The youngest son Amar, is the doubter/questioner/outlier in the family where both sisters, Huda and Hadia have mostly gone along, though Hadia chose her husband and both daughters have professional lives, too. Amar, the 'troubled son' is like a touchstone for the novel's themes of identity/conforming to—or struggling to find your own path, & community/acceptance when you go along—or alienation from when you don't. The novel speaks eloquently to how our family's history can shape us—for better and for worse.

    Though this is a story of a family & their love for one another, it is also one of heartbreak and regret—the inability—or unwillingness—1. to step back, 2. push through a rigid set of beliefs re: how things/children 'must be/must act', and 3. allow their unique truths to unfold, as difficult & uncomfortable as that might be for the others, i.e. parents, siblings, the community. The regrets of every family members are those many of us can relate to—but the opportunity to make it right (or try to) was missed by everyone, Amar included. That's what seems to haunt all the characters as make the story more painful, at least it did for me.

    As Leonard Cohen wrote in "Anthem', "there is a crack in everything. That's how the light gets in." It didn't for Amar, and it broke my heart. Perhaps it still might.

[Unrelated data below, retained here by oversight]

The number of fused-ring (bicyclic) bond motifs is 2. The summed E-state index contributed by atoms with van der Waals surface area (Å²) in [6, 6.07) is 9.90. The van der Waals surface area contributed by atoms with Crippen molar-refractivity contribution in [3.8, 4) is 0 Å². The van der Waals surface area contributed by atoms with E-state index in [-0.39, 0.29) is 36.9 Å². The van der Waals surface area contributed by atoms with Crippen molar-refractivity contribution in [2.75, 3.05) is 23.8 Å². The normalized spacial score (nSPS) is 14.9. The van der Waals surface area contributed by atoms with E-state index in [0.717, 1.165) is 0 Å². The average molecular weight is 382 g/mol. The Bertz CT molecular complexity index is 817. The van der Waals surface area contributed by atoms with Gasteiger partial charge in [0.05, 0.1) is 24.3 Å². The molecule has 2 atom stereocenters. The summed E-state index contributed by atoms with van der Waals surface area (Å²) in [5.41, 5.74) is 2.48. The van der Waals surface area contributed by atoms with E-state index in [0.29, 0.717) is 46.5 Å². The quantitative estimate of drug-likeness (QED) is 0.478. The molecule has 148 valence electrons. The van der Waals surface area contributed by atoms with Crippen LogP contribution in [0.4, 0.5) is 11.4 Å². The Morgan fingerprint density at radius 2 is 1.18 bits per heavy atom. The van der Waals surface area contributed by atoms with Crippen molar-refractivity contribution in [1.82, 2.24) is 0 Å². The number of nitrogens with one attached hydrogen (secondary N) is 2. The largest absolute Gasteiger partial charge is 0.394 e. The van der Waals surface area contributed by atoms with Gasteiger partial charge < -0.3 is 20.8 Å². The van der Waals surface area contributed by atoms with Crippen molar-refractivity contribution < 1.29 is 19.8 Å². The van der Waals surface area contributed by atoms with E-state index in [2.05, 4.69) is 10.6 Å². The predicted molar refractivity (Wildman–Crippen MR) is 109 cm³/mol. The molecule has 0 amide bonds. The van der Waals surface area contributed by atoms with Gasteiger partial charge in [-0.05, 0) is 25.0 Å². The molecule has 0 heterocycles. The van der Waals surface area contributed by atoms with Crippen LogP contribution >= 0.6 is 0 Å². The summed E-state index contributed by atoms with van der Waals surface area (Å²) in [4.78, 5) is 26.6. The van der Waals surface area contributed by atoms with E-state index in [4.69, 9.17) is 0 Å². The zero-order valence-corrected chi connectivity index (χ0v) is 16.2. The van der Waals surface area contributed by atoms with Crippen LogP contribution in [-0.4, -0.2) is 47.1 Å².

• Jenna
    A Place For Us by Fatima Farheen Mirza
    Wow! I have always had an affinity for books that are about people with different ethnic backgrounds than myself. I think it is so interesting to be able to learn about a culture, while also reading and being engaged in a story. This book did just that. This family saga had dysfunction and conflict. It was most certainly a page-turner and was hard to put-down. I also found it hard to believe that this was the author's debut. This book had a polished and authentic tone. I would definitely recommend it and will be interested in reading this author's sophomore novel.
  • VOB
    A Place for Us
    A Place for Us is the story of a Muslim American family’s acculturation into the American society. The parents sought to maintain strict control over their children’s lives and kept them totally enmeshed in their emigrant community. This approach created problems for the children but especially for their son who never accepted his family’s tight control and rigid attitudes. The parents loved their children and wanted to do best for them but only within their rigid boundaries. I have read many books about the emigrant experience in the United States but this book failed to capture my interest and empathy,
    The author uses a narrative line that moves back and forth through time, a technique that was ineffective for me. I did not enjoy reading about events that happened and then be switched back to a time before those events. I have become so annoyed with the writer’s style and technique that I am not going to finish the book. It is one long description of the demise of a lost, lonely boy without many redeeming qualities in terms of style and character development.